William Cohan is a magnificent author, perhaps one of my favorites, with his House of Cards on the fall of Bear Stearns being an utter masterpiece, and his frequent writing in Vanity Fair and such being compelling and mature. Furthermore, the general thesis of his new book, Why Wall Street Matters, is an essentially undeniable ditty of wisdom – that very few Americans would like to even comprehend a society without Wall Street – without the capital markets that we now equate with the famed New York road. So I actually hate to write a negative piece on an author I adore writing a book I agree with, but I do have to say that for this Cohan fan, I would have preferred to get a sort of 400-page epic from Cohan on the history of Wall Street, complete with the due indictments of greed and corruption and the apologetic for her basic existence. This 150-page cheat sheet felt rushed, was highly redundant (to a point where I can’t believe an editor let it go), and lacked the gripping saga writing that Cohan has previously mastered. He gives some teasers of Wall Street history, he appropriately whacks the Elizabeth Warrens of our day into oblivion, and he generally states a thesis that really lacks a good counter-argument, but there is little meat on the bone, and that just left me wanting more.
His basic conclusion is: Wall Street is vital, but incentives need improving. Okay. Fair enough. No pushback from anywhere. But his apparent connection with Nassim Taleb’s “skin in the game” concept lacks specificity. Though he bemoans the death of private partnerships on Wall Street, he at least is wise enough to admit they could never, ever come back in this realm of modernity and sophistication and scale (and seems to actually miss that that is why they had to evolve in the first place). But his points are wise and heedable that the bonus structure ought to be improved, with significant risk attached to those making systemic decisions. Besides one somewhat silly section about seemingly tearing apart modern limited liability laws, it is totally unclear to the reader if the civil magistrate ought to be imposing these fiery consequences on Wall Street compensation committees, or if he simply means that boards of directors ought to be better re-aligning their own internal guidelines and mandates. It would be hard to flush this out in th few miniature pages he allotted, but there is a big topic here, and Cohan absolutely has the gravitas and intellect to lead the discussion. He just didn’t do it in this book.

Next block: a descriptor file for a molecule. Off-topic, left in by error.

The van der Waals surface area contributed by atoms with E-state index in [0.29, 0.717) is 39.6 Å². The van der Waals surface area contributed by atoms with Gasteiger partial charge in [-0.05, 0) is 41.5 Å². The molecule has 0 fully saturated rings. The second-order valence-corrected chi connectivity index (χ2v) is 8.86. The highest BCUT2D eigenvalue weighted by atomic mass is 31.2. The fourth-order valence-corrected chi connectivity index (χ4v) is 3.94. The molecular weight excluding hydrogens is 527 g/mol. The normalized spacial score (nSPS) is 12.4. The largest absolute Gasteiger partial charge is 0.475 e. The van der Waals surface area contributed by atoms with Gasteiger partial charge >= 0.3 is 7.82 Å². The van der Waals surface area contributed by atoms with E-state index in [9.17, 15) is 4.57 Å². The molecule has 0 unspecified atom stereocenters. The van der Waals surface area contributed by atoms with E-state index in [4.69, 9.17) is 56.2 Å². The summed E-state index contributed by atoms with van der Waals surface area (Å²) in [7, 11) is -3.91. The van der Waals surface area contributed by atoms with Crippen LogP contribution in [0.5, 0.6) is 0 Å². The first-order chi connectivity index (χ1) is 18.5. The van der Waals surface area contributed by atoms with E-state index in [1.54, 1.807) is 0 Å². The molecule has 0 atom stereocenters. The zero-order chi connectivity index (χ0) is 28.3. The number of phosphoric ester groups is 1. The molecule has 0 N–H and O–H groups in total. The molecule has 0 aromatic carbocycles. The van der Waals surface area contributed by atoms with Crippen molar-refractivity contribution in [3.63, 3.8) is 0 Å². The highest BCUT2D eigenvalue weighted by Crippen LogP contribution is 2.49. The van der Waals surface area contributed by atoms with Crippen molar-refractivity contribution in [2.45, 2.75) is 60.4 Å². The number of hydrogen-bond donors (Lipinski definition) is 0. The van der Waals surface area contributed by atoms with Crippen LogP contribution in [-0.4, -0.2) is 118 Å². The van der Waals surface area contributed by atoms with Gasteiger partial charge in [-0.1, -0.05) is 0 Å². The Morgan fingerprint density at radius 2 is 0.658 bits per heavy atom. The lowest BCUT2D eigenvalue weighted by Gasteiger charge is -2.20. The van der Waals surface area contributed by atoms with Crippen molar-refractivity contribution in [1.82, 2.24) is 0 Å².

In a sense, this is an odd review, because I didn’t much care for this little ditty Cohan has put out, but I almost feel like I could write a very positive review now for a 400-page book that doesn’t exist. These topics Cohan addresses are all worthwhile, and he is a capable pen to lead the effort. This book just wasn’t it.